“The Victoria Waterways Loop is a very sheltered inland waterway, and is the perfect a place to rent kayaks and experience the sport for the first time without commitment,” Porter says.
It’s a 22-kilometre circle route, allowing paddlers to complete a one-way trip starting at any number of access points on the Gorge Waterway, Portage Inlet or Victoria Harbour.
If you’re not feeling up to paddling the entire loop, you can simply cruise the scenic Gorge Waterway or paddle around the Inner Harbour, taking in spectacular views of Victoria’s historic downtown.
For paddlers ready to do the entire loop, be prepared to complete a short 1-km portage across Portage Park in View Royal and the Old Island Highway, then continue your journey back to the starting point.
Paddle all winter!
For kayakers visiting southern Vancouver Island, it should be known that although some of the kayak rental businesses close for a few months in the winter, anytime is a great time to explore these amazing spots.
“We can paddle year-round,” Porter says. “Although the water temperature remains cold, the air temperature makes it quite a comfortable experience for the most part. Wind certainly can make it less so, and keeping your hands warm enough to function is a challenge, especially putting your kayaks back on your car and doing up the straps at the end of an excursion!”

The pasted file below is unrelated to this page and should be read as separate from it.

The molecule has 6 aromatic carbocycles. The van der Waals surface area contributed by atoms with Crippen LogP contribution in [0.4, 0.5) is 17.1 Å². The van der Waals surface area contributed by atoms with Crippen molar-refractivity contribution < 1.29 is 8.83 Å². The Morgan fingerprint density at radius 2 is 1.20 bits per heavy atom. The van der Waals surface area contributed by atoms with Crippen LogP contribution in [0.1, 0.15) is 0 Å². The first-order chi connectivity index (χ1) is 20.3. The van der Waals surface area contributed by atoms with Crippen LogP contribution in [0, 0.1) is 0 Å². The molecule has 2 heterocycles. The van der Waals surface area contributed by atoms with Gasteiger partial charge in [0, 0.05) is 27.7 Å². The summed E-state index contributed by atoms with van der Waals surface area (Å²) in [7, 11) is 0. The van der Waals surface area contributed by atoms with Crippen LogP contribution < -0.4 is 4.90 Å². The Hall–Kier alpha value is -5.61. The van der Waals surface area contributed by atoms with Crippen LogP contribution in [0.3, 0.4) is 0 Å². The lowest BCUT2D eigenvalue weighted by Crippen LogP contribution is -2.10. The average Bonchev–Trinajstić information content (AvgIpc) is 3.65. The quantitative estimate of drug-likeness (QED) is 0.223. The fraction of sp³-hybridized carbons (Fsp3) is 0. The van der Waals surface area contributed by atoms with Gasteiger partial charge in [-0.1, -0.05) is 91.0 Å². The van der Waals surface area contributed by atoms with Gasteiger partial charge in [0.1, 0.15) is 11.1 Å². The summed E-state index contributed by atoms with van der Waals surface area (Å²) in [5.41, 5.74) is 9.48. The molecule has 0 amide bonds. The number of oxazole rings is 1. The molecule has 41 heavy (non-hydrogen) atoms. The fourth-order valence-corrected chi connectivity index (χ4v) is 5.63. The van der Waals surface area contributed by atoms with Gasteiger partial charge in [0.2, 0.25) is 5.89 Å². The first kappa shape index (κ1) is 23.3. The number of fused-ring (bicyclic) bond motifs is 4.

Stay safe, and practice sustainable tourism
Keep in mind that although kayaking has a very low impact on the environment, it’s important to make sure you leave the landscape and wildlife undisturbed, and always clean up after yourself.
“On a dead calm day it’s safe for novices to sea kayak in the waters surrounding Vancouver Island, but there are certainly dangers,” Porter says. “A calm day can change in a very short time to conditions outside of your comfort zone. The water is ALWAYS too cold for safety unless you are wearing a neoprene wetsuit or drysuit. And don’t kayak alone.”
The sea kayaking community is full of individuals who are highly skilled and experienced, and generous with their time in mentoring beginners.
If you plan to live on the Island, consider joining a club. SISKA is the largest and most active and there are a plethora of companies whose only passion is to train kayakers to be safe and have fun. Courses or guided trips with them are highly recommended.